Later this month, Nvidia is releasing what it calls “its first game” onto Steam. That game is a short virtual reality experience called VR Funhouse. It’s built on Unreal Engine 4, and it’s designed to show off the graphical and physics-enhanced power of the company’s GeForce 10-series GPUs, including the new (and more affordable) GTX 1060.
VR Funhouse is a short game built only for the HTC Vive, so Steam’s SteamVR section is a natural home for it. Using the Vive’s motion-sensitive hand controllers, players are dropped into a carnival scenario with bow and arrow target practice, balloon-popping with a pair of swords, and basketball throwing. It’s actually really fun, and a great demonstration of the potential of realistic VR plus accurate motion control.
We’ve already tried out VR Funhouse at Nvidia’s launch of the GeForce GTX 1080, running on the HTC Vive, and it’s great fun as well as being surprisingly high-fidelity. One caveat, though, was that that particular experience was running on phenomenally powerful PCs with not one or two but three GTX 1080 graphics cards — two in SLI for graphics processing and one dedicated to the game’s PhysX physics calculations. It’ll be interesting to see how it looks and plays on a single 1080, 1070 or 1060.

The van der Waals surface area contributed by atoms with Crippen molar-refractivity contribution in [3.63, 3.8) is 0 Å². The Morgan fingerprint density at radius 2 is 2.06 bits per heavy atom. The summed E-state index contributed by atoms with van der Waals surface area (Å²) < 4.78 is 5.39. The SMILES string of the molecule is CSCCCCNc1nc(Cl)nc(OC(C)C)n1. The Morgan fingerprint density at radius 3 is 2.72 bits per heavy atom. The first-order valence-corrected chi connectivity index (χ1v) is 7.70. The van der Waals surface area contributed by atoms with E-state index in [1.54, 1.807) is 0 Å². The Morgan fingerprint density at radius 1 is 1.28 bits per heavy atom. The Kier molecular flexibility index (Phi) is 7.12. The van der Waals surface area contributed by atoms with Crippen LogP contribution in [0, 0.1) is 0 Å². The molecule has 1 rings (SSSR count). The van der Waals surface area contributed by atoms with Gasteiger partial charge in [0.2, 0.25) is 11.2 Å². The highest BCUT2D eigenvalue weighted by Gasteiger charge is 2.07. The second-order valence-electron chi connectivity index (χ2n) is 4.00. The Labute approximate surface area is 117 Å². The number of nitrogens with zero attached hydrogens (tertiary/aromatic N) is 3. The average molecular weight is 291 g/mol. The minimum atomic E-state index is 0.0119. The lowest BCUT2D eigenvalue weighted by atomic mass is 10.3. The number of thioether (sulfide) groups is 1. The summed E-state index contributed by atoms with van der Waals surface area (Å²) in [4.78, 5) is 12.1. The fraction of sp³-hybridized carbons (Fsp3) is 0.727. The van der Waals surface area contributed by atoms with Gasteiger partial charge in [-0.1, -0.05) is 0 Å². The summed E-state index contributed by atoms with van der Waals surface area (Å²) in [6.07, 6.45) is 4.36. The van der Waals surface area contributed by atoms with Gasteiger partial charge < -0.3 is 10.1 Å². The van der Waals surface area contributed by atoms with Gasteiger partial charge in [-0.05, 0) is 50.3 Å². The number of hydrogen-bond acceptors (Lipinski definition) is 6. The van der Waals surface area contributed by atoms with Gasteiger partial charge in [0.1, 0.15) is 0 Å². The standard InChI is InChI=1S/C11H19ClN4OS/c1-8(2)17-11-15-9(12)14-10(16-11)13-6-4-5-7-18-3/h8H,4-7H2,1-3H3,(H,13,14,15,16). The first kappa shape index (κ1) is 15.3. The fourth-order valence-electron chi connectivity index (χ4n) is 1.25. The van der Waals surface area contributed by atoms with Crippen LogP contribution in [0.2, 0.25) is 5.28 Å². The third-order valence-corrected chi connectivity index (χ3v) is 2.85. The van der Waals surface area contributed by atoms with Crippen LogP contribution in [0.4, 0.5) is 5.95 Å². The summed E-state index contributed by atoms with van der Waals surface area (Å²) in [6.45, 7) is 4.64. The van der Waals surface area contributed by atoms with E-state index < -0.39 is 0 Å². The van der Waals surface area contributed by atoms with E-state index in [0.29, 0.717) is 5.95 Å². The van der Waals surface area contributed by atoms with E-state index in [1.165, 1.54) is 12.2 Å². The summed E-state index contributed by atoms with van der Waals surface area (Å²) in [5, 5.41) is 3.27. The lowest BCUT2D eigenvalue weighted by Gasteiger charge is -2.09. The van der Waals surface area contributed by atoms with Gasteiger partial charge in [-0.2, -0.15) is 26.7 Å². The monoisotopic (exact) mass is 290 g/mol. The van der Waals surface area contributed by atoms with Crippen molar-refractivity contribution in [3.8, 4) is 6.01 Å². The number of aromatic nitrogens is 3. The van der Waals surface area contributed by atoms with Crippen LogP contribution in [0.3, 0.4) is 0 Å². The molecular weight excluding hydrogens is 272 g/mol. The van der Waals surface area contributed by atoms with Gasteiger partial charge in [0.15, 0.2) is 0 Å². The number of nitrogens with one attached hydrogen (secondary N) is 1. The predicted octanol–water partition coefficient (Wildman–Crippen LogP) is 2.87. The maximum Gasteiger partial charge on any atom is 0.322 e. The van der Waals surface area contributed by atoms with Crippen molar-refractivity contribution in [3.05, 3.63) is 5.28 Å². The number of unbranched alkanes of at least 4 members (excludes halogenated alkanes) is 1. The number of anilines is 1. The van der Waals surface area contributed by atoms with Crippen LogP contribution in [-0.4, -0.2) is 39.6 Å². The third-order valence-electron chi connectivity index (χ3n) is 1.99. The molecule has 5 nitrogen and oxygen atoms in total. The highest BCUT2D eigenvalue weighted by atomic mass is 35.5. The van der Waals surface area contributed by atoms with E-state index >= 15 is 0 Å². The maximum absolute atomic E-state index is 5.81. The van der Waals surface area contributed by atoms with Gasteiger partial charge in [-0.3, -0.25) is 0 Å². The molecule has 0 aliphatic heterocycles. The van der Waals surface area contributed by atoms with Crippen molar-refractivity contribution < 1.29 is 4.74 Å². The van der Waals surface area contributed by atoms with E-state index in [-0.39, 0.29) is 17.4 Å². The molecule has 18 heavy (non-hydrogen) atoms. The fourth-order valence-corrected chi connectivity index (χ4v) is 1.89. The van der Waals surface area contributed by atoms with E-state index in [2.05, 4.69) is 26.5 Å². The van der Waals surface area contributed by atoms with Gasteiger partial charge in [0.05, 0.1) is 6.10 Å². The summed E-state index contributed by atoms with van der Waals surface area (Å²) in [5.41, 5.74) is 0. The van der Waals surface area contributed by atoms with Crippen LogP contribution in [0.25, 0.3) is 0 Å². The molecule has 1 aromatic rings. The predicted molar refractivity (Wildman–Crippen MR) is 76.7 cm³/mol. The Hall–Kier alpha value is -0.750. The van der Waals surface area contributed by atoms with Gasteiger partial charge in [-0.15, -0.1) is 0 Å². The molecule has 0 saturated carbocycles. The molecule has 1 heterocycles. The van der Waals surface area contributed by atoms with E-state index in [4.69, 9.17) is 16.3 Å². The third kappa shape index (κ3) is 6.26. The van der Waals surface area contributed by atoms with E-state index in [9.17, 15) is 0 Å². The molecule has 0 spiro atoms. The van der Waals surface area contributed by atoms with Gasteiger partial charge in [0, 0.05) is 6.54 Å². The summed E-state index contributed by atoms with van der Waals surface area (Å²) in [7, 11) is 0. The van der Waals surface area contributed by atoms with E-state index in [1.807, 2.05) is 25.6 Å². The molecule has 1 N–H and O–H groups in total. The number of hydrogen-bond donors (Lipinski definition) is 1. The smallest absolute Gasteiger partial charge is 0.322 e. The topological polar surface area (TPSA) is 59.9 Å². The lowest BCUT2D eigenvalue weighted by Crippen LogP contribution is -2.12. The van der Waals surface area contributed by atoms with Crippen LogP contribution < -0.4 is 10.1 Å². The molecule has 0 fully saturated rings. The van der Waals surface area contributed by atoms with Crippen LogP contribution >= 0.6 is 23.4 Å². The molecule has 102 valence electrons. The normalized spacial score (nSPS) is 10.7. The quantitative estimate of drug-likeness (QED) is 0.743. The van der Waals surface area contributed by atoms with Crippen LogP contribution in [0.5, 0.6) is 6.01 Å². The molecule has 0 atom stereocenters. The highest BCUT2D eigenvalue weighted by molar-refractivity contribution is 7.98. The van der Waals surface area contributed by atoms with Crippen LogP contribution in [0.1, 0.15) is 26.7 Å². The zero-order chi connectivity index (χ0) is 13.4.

The experience uses some of the new graphics architecture and software features enabled by Nvidia’s new Pascal GPUs like VRWorks ray-traced, postionally-accurate audio and VR SLI, using one GeForce GTX graphics card to render each eye within a VR headset. Other tech, like Simultaneous Multi-Projection, distorts the frames being created by the GPUs to make them more accurately displayed through the Vive. Coming out later in July, Funhouse will be free.
From Nvidia: “NVIDIA VR Funhouse — the company’s VR carnival game — will be available for free later this month from Valve’s Steam digital distribution service. Developed on Epic Games’ Unreal Engine 4, VR Funhouse will work on GTX 1080, 1070 and 1060 GPUs and HTC Vive VR headsets. It will also be open sourced to developers and artists so they can create their own VR Funhouse attractions.”